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Talking turkey over energy

The pre-American Thanksgiving decision by the U.S. Environmental Protection Agency to deny the meat industry requests for a waiver on that country’s renewable fuel standard did little to calm the rhetoric between the livestock and ethanol sectors over who should have access to limited corn supplies this year.

Shortly after the announcement, the National Turkey Federation and other meat industry groups issued a press release warning that the decision would cause food prices to soar. The Renewable Fuel Association fired back with a white paper entitled: “This Thanksgiving, avoid Big Meat’s baloney.”

Here are excerpts from the RFA’s release.

More than 39 million Americans will take to the road for their Thanksgiving holiday, travelling an average distance of 588 miles, according to AAA. That means the average American family travelling by automobile this holiday will save $29.13 on gasoline purchases because of ethanol (based on average mileage of 22 miles per gallon and ethanol savings of $1.09/gallon.)

In May, the Center for Agricultural and Rural Development (CARD) released a study by economists at the University of Wisconsin and Iowa State University finding that in 2011, ethanol reduced wholesale gasoline prices by $1.09 per gallon nationally.

Ethanol reduced the average American household’s spending on gasoline by more than $1,200 last year, based on average gasoline consumption data. Since 2000, ethanol has helped save $39.8 billion annually in excess gasoline costs – roughly $340 per household per year.

“Ethanol and the Renewable Fuel Standard (RFS) are also helping to reduce this country’s dependence on foreign oil, thus creating a stronger country and a stronger economy. Ethanol is a product made by Americans for Americans and we are proud that on this most American of holidays that we can offer a solution to sky-high gas prices,” said Bob Dinneen, president and CEO of the Renewable Fuels Association.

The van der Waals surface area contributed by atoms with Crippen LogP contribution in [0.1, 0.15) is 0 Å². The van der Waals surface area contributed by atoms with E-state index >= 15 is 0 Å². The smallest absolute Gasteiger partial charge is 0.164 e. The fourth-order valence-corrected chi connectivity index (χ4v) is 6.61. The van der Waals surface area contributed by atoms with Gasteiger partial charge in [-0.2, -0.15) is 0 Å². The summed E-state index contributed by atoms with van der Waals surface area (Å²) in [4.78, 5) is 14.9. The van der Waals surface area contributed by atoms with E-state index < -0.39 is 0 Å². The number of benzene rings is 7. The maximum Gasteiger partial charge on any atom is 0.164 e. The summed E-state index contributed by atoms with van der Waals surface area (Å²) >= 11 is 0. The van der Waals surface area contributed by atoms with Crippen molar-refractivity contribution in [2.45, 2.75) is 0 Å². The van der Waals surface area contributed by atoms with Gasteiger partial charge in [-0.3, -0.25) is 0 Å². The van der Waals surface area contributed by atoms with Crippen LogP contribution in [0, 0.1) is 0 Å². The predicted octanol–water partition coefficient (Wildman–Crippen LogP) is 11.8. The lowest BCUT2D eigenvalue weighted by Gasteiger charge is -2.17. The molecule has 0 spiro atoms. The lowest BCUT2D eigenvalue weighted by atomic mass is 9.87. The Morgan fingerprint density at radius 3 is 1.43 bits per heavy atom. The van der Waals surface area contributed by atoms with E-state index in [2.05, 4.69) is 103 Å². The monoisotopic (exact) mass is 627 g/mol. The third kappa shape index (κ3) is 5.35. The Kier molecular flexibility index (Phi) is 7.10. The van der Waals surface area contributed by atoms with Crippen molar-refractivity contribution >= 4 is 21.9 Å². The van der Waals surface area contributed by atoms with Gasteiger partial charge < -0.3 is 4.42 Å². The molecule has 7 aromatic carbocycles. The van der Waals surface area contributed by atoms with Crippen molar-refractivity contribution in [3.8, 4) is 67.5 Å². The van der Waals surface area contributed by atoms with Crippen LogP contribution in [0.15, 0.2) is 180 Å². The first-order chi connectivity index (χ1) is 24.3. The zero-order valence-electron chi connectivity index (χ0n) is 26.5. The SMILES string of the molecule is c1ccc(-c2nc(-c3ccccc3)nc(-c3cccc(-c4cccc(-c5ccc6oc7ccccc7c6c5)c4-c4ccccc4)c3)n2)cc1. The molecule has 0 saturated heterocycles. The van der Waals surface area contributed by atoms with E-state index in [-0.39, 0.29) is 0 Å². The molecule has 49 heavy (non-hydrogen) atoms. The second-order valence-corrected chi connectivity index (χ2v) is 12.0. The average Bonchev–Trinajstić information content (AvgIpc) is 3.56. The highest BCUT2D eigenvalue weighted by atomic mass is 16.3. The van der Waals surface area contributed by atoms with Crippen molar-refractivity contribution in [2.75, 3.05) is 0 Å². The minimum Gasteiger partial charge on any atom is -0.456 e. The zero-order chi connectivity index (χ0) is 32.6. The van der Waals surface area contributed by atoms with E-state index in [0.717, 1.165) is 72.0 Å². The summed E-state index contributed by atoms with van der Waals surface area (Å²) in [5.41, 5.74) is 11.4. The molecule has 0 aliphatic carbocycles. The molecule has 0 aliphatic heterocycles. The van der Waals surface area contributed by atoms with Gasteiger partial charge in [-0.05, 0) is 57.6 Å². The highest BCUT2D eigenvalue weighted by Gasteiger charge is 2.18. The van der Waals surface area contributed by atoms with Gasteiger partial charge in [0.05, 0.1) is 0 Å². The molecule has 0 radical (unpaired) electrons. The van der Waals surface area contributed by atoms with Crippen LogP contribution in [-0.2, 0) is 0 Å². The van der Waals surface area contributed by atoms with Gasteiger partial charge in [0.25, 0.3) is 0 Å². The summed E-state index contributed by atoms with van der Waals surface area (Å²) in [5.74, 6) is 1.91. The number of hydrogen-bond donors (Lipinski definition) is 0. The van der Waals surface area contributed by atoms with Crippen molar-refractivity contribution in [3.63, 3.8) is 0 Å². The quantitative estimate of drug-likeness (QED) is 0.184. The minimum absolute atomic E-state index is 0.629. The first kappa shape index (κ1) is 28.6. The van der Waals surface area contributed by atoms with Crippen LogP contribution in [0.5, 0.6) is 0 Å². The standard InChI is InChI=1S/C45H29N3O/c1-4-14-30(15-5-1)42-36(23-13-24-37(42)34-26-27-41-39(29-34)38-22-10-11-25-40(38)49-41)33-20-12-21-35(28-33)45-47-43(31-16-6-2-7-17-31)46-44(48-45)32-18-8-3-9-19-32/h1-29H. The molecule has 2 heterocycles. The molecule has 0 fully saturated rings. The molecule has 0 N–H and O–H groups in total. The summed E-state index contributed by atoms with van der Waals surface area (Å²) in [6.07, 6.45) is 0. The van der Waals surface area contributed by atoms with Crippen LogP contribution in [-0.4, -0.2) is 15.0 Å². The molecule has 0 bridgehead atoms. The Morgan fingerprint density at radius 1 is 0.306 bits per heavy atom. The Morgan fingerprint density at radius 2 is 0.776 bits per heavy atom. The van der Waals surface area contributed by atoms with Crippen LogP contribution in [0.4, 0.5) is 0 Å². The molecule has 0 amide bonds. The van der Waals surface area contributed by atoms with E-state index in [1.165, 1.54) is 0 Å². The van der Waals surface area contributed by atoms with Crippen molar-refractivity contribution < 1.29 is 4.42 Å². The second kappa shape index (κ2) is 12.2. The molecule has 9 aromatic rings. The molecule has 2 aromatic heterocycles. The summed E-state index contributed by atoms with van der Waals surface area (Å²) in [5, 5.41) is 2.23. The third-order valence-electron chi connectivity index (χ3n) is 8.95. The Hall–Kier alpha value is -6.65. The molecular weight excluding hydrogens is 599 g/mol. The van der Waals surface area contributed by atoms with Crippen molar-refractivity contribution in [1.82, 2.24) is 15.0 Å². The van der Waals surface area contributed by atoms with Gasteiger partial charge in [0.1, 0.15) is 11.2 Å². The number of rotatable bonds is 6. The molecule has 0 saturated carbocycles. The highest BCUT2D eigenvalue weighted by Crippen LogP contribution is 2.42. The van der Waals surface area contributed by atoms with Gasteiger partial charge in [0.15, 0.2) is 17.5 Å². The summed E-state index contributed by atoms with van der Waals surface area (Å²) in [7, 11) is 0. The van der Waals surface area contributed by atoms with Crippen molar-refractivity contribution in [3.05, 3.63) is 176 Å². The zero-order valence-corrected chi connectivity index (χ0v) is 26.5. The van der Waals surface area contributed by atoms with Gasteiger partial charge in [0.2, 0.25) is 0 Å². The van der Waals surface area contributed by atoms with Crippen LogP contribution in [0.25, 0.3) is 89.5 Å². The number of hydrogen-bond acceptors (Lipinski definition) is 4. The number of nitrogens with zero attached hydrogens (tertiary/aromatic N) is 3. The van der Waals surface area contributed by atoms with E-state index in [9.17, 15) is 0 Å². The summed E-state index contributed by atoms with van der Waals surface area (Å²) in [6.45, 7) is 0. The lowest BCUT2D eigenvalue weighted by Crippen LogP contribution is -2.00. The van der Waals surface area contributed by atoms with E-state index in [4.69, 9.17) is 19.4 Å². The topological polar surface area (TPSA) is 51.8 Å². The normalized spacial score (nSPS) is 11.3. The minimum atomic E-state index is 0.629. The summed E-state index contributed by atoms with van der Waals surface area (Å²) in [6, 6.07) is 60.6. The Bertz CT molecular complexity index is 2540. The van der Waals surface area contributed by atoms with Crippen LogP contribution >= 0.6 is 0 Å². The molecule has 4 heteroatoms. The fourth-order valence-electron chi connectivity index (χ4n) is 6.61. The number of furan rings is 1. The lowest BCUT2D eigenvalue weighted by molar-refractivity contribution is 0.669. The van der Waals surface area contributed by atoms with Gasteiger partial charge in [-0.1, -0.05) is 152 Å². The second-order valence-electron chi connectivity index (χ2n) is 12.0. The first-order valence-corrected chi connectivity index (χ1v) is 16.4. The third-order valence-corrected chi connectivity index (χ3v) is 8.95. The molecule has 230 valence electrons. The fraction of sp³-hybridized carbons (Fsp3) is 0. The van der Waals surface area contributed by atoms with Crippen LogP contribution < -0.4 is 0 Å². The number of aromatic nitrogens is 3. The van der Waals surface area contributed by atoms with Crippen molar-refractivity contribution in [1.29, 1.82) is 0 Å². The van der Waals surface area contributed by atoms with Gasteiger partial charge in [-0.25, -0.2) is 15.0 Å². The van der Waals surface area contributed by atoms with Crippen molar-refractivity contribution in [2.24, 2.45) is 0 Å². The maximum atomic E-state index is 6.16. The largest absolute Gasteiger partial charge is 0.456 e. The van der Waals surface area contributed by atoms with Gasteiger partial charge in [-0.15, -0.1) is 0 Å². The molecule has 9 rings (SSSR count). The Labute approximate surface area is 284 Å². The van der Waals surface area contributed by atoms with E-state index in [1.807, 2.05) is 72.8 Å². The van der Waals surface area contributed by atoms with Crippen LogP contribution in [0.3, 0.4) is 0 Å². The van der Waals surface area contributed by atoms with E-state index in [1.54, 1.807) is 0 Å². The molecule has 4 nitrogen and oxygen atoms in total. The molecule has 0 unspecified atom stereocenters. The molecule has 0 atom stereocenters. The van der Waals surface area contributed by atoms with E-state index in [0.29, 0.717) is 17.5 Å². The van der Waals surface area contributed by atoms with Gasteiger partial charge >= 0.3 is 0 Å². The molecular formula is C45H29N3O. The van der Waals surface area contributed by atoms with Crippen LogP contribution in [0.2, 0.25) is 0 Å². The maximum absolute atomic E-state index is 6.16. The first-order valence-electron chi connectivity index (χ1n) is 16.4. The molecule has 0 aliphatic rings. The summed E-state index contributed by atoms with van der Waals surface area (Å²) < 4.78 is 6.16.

“Now, you will hear some squawking from livestock and poultry producers who oppose the RFS and ethanol. Don’t let their scare tactics ruin your holiday. The fact is turkey prices are lower this year than the last two years, according to the Bureau of Labor Statistics,” Dinneen said. “The bottom line is ethanol production has nothing to do with the price of Thanksgiving dinner.

“Food costs are driven by energy costs. Only 14 per cent of the food bill goes to raw agricultural ingredients like vegetable oils, dairy products, corn and other grains and commodities. Meanwhile, 86 per cent of your grocery bill pays for energy, processing, packaging, marketing, labour and other costs. Don’t let Big Food fool you into believing anything different.”

  •  Turkey prices are lower this year than in 2011 and 2010. The U.S. city average price for turkey is $1.66/lb., down slightly from the previous two years, according to the Bureau of Labor Statistics.
  •  USDA projects 2012 turkey hen prices will be just 3.8 cents/lb. higher than 2011 prices, while 2013 prices could decrease by nearly five cents/lb.
  •  Turkey production is projected to hit a five-year high in 2012, followed by strong output again in 2013.
  •  Thanksgiving dinner for 10 people will be $0.80 lower this year in Virginia and $0.61 lower in North Carolina, according to the same Farm Bureau sources.
  •  The groups decry that “food prices have spiked nearly 18 per cent since 2005,” the year the first RFS was passed by Congress. That’s an average of just 2.57 per cent per year, which is right in line with the 20-year average for annual food inflation.
  •  Additionally, 2010 saw the lowest year-over-year food inflation in nearly 50 years. Meanwhile, the ethanol industry produced a record amount of fuel that year.
  •  If there was any truth to the myth that retail food prices have increased abnormally since 2005, it would be mostly because of surging energy prices. In fact, 86 per cent of the average household’s food bill pays for energy, transportation, processing, packaging, marketing, and other supply chain costs. Just 14 per cent pays for the raw agricultural ingredients in our groceries.
  •  Contrary to Big Food’s rhetoric, ethanol is helping reduce the cost of the Thanksgiving holiday for the average American family.

Recent economic analysis from Louisiana State University, the University of Wisconsin and Iowa State University demonstrates that ethanol significantly reduces gasoline prices.

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